November 20, 2015 | by

From a Penguin edition of Patricia Highsmith’s The Price of Salt, retitled Carol.

  • In the aftermath of the Paris attacks, Hemingway’s A Moveable Feast has landed the number-one spot on the French best-seller list—spurred in part by an interview with a woman known only as Danielle, who said the memoir helps the French “hold high the banner of our values,” even if it was written by an American.
  • Speaking of Paris—look out, world. Houellebecq is on the Times Op-Ed page, up to his usual tricks: “Despite the common perception, the French are rather docile, rather easy to govern. But they are not complete idiots. Instead, their main flaw is a kind of forgetful frivolity that necessitates jogging their memory from time to time. There are people, political people, who are responsible for the unfortunate situation we find ourselves in today, and sooner or later their responsibility will have to be examined. It’s unlikely that the insignificant opportunist who passes for our head of state, or the congenital moron who plays the part of our prime minister, or even the ‘stars of the opposition’ (LOL) will emerge from the test looking any brighter.”
  • If you’d rather not read on, head elsewhere in the Times, where high-tech Japanese toilets are on parade. (And remember, gift givers, the holiday season is approaching.) “For those who own Japanese toilets, there is a cultish devotion. They boast heated seats, a bidet function for a rear cleanse and an air-purifying system that deodorizes during use. The need for toilet paper is virtually eliminated (there is an air dryer) and ‘you left the lid up’ squabbles need never take place (the seat lifts and closes automatically in many models) … Toto, arguably the industry leader (though other companies sell them), has tried over the years to get Americans to embrace the concept. Their latest bid to toilet-train the public is the Connect+ system of the Carlyle II 1G with s350e washlet. The model offers the standard comforts, along with something Toto calls SanaGloss, a glaze that seals the porcelain and repels waste.”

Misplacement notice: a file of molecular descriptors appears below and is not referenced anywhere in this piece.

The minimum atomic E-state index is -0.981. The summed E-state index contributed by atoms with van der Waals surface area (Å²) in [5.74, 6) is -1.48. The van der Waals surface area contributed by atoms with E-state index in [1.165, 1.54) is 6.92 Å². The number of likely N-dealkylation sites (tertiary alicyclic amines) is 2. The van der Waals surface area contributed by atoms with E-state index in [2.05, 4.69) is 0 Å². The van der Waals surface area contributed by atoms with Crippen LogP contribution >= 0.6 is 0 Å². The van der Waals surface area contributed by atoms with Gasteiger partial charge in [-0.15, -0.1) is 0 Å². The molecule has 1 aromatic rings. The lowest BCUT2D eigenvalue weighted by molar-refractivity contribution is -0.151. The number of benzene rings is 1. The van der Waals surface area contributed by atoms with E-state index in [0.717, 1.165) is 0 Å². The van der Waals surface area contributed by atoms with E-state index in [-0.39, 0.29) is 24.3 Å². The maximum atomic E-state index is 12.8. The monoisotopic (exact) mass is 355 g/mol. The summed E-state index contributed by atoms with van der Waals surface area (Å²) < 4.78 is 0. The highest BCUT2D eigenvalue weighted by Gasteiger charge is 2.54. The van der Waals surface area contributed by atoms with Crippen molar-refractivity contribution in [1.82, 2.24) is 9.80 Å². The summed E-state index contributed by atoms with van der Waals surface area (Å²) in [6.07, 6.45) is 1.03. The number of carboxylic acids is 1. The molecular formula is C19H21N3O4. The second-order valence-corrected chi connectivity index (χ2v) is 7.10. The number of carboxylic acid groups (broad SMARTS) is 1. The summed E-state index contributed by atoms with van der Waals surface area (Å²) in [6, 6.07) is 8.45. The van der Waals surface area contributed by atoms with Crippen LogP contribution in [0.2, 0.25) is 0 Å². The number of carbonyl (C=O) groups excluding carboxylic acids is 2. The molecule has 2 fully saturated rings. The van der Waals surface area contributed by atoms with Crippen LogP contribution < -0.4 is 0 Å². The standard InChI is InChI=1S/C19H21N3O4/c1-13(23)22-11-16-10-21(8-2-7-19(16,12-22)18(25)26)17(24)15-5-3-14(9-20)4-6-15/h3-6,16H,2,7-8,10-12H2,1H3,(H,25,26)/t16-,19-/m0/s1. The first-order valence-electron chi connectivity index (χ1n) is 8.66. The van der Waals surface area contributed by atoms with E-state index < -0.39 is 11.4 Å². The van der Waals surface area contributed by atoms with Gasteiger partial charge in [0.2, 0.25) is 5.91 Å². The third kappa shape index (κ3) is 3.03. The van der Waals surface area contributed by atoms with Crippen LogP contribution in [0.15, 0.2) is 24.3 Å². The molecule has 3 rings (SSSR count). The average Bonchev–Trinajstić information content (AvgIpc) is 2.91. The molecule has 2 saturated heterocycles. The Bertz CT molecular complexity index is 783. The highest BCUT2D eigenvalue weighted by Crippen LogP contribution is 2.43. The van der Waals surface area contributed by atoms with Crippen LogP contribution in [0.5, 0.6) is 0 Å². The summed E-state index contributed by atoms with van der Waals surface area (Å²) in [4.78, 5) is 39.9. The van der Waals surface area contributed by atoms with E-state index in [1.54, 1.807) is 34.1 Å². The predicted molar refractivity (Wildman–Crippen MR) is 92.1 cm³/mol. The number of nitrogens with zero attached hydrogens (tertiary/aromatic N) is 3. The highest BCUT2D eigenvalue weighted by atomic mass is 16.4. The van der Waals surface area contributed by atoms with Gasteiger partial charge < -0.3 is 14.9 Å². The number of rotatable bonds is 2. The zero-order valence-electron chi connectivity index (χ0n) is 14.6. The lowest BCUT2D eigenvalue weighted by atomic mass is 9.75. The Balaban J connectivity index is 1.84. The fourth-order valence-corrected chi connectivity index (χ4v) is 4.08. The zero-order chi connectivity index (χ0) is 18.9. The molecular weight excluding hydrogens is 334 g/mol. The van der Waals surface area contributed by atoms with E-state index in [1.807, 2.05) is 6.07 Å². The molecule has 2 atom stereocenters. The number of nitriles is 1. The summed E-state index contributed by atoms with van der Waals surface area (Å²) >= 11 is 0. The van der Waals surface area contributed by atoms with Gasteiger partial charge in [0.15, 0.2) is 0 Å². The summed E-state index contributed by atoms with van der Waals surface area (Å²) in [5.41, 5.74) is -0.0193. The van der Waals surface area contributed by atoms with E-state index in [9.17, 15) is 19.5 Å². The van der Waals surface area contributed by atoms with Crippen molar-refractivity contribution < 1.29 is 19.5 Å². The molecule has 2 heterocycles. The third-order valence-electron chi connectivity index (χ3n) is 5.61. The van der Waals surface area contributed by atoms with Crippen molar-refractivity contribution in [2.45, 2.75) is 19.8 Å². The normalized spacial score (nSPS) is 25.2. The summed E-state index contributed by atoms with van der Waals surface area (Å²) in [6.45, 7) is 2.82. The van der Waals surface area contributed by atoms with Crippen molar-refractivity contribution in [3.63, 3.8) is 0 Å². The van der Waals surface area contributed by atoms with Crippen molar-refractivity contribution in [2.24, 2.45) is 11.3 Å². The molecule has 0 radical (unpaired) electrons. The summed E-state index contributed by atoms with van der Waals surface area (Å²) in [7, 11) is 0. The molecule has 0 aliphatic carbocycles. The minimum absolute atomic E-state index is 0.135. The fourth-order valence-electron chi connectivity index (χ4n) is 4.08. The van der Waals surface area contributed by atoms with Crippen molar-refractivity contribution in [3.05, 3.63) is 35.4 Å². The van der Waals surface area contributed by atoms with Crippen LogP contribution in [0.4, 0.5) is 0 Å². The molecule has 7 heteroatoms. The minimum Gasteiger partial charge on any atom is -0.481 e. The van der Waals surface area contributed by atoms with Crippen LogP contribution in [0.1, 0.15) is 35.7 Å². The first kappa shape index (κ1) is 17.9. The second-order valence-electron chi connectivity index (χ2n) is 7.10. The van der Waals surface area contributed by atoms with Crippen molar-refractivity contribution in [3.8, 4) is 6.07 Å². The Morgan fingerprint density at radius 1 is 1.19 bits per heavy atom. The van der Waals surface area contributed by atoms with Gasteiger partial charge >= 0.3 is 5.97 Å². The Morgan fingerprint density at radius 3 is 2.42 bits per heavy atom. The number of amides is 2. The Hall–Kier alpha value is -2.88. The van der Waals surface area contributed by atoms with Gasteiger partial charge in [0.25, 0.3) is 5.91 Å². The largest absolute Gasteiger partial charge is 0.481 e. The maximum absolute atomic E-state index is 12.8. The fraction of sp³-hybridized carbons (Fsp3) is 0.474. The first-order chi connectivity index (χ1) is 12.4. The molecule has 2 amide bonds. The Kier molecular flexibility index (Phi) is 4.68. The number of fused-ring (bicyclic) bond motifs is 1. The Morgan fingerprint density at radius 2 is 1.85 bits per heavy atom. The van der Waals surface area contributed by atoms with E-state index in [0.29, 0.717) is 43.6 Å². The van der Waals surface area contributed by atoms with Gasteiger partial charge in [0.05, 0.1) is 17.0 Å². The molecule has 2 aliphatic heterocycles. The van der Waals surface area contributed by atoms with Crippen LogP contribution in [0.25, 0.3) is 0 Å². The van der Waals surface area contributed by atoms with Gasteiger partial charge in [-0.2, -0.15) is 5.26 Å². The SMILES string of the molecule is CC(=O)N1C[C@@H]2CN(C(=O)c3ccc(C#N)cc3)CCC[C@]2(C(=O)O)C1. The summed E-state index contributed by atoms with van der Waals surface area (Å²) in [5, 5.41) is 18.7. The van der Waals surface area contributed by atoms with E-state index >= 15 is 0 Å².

• But you don’t look for this space for hygiene advice. You’re here for literature. May we recommend a dime-store paperback, then? Patricia Highsmith’s The Price of Salt, first published in 1953, depicted a lesbian couple without putting them through the wringer: it was “a landmark book for queer America, offering readers a powerful and hopeful ending, one that didn’t see the two women at the center of the story end their affair, commit suicide, or attempt murder … As an act of secretive reading, the lesbian pulp novel formed an invisible lesbian community.”
  • On the plays of Caryl Churchill, who’s still honing her craft at age seventy-seven: “Churchill’s interest in mutable, shifting identities has remained a major theme—and from the perspective of contemporary debates about gender and the essence of identity, seems almost prophetic … Whatever one thinks of her politics, Churchill has been able to respond rapid-fire to current events in part because she has stayed away from the convoluted development processes of film and television: she remains committed to live forms. And it is hard to see how anything but theatre could give her the flexibility to write as she pleases. The early texts are rich, dense, often sprawling as they hop-skip across time; these days, the plays are pearlescent in their minimalism. Sometimes they’re as short as eight minutes: one sentence can be an entire scene.”

Katori Hall on Hoodoo Love

November 18, 2015 | by

Inspired by our famous Writers at Work interviews, “My First Time” is a series of short videos about how writers got their start. Created by the filmmakers Tom Bean, Casey Brooks, and Luke Poling, each video is a portrait of the artist as a beginner—and a look at the creative process, in all its joy, abjection, delusion, and euphoria.

Today’s featured writer is the playwright Katori Hall, whose American debut, Hoodoo Love, first appeared off Broadway at the Cherry Lane Theatre in 2007.

“My First Time” will return with a new set of authors, including Ben Lerner, in a few months. In the meantime, be sure to watch the previous interviews in the series: